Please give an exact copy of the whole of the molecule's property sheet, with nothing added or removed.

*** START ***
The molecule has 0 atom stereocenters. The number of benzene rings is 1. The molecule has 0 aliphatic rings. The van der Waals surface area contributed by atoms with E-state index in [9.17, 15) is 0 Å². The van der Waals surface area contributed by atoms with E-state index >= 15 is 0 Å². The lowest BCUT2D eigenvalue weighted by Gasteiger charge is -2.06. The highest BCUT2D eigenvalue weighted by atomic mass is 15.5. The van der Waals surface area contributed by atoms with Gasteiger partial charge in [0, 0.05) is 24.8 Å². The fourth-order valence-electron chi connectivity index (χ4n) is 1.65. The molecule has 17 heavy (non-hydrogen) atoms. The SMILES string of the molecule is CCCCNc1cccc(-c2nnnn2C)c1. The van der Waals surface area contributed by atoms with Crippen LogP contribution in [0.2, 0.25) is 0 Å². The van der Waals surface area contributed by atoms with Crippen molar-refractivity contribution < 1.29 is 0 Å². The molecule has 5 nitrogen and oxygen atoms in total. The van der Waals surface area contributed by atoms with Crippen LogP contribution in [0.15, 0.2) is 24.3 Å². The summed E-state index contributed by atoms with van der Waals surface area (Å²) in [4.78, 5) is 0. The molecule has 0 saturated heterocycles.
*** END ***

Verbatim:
The molecule has 0 atom stereocenters. The number of benzene rings is 1. The molecule has 0 aliphatic rings. The van der Waals surface area contributed by atoms with E-state index in [9.17, 15) is 0 Å². The van der Waals surface area contributed by atoms with E-state index >= 15 is 0 Å². The lowest BCUT2D eigenvalue weighted by Gasteiger charge is -2.06. The highest BCUT2D eigenvalue weighted by atomic mass is 15.5. The van der Waals surface area contributed by atoms with Gasteiger partial charge in [0, 0.05) is 24.8 Å². The fourth-order valence-electron chi connectivity index (χ4n) is 1.65. The molecule has 17 heavy (non-hydrogen) atoms. The SMILES string of the molecule is CCCCNc1cccc(-c2nnnn2C)c1. The van der Waals surface area contributed by atoms with Crippen LogP contribution in [0.2, 0.25) is 0 Å². The van der Waals surface area contributed by atoms with Crippen molar-refractivity contribution < 1.29 is 0 Å². The molecule has 5 nitrogen and oxygen atoms in total. The van der Waals surface area contributed by atoms with Crippen LogP contribution in [0.15, 0.2) is 24.3 Å². The summed E-state index contributed by atoms with van der Waals surface area (Å²) in [4.78, 5) is 0. The molecule has 0 saturated heterocycles.